"So I was able then to take it back to England and he’d done the 1st Movement and most of the 2nd, but had had trouble with the 3rd Movement, because it’s so fast - it’s ready to go…….so…I had to rescore quite a bit of the last Movement. And a lot of it came back, I remember. And I took the opportunity to correct them on how ‘the done thing’, oh yes."
i) 2002-03: The New Generation - Australian band ‘george’
Jon noted that george first played the Concerto in 2002 in Brisbane, Australia.
"I love them…they’ve [done a ] totally different take on it…..I mean, very different. Anybody who knows the one by Deep Purple will have a lovely surprise. They’ve taken a more gentle attitude."
Jon noted that the 1st Movement is the most different: "It’s interesting now because in the 1st Movement where it’s very much……the orchestra, then the band, then the orchestra, then the band - the idea is, one keeps trying to supersede the other…..It’s a kind of ‘naa na na naa naaaa.’ But now, it’s george playing [and saying] ‘it’s okay, we’ll take it outside, but we’ll be cool, you know’……I love it."
"But when we get to the last Movement, there’s still plenty of stab and fury."
j) Jon Lord – A Musician and Composer
Jon noted that he’s always very anxious not to make himself out to be some kind of "evangelist of Deep Purple" or a teacher. When asked what he does, he prefers to be known as a musician and composer and, finally, one with confidence.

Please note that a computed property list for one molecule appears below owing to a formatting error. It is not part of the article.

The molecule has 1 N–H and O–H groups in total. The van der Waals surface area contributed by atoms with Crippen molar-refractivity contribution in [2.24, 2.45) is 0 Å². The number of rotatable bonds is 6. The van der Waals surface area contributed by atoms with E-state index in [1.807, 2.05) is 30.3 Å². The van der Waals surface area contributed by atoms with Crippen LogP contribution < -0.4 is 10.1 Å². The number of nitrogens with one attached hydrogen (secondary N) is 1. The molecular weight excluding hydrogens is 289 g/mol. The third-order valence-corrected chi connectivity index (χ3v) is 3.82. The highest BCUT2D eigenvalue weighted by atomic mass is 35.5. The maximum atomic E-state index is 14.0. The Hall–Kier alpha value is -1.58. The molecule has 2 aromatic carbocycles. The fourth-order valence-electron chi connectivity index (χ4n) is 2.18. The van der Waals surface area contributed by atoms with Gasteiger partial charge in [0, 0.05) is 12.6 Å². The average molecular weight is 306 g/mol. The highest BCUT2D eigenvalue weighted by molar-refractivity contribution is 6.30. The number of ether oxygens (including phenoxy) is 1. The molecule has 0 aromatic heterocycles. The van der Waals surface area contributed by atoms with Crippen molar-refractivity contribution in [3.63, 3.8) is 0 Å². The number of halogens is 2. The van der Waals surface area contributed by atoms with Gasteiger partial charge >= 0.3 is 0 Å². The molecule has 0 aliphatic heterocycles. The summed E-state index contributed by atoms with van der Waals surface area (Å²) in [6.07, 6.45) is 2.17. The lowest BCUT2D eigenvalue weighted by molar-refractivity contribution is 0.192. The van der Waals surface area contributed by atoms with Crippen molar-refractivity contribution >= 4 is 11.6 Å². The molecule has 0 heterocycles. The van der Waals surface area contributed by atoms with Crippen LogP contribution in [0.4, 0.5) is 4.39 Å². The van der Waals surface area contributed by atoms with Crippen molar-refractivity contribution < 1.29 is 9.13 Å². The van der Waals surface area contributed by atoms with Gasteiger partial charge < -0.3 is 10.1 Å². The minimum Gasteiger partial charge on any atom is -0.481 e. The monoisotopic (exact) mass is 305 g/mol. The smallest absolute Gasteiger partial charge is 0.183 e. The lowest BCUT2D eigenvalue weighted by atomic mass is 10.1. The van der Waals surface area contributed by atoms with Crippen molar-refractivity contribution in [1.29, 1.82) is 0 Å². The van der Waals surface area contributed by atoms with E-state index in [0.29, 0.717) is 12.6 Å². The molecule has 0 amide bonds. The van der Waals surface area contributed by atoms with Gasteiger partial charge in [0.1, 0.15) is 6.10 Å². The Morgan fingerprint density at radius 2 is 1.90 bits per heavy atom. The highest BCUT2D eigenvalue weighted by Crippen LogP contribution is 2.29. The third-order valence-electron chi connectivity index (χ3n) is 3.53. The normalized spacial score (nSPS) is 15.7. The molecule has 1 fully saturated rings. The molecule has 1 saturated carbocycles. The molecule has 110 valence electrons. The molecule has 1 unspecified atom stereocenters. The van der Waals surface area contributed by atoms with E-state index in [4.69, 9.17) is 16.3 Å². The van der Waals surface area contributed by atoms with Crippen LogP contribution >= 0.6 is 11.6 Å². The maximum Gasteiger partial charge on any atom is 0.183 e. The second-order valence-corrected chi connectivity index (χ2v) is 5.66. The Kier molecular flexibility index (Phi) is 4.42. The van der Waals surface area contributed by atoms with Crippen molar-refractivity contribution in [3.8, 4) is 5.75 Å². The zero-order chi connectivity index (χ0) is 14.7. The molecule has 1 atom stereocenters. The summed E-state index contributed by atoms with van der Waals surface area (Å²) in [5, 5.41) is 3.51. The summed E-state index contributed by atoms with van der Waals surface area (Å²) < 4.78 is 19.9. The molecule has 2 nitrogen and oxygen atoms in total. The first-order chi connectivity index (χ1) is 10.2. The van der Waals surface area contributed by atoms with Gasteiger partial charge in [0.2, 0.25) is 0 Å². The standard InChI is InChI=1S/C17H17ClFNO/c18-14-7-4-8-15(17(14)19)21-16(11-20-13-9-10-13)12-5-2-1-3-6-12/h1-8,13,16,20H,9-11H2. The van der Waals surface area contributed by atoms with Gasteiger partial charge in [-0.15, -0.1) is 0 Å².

"I’m a musician. That’s what I do. And I was able to do this because I taught myself to orchestrate, and by the skin of my teeth I got away with it. And I’ve got (sic) better at it as the years have gone by……..and now I feel confident. If someone says what do I do, I’m confident to say I’m a composer, because I’ve worked at it and got myself to that point….but in 1969 I was, er, well, Al Capone. I was just trying hard to figure out how to put what was in here [points to his heart] onto paper."
PART TWO, questions from the audience
Many thanks to Tom Bradbury for his review & transcription.
2003 DPAS/Darker Than Blue.
Not to be replicated, reproduced, stored and/or distributed in any way without prior written permission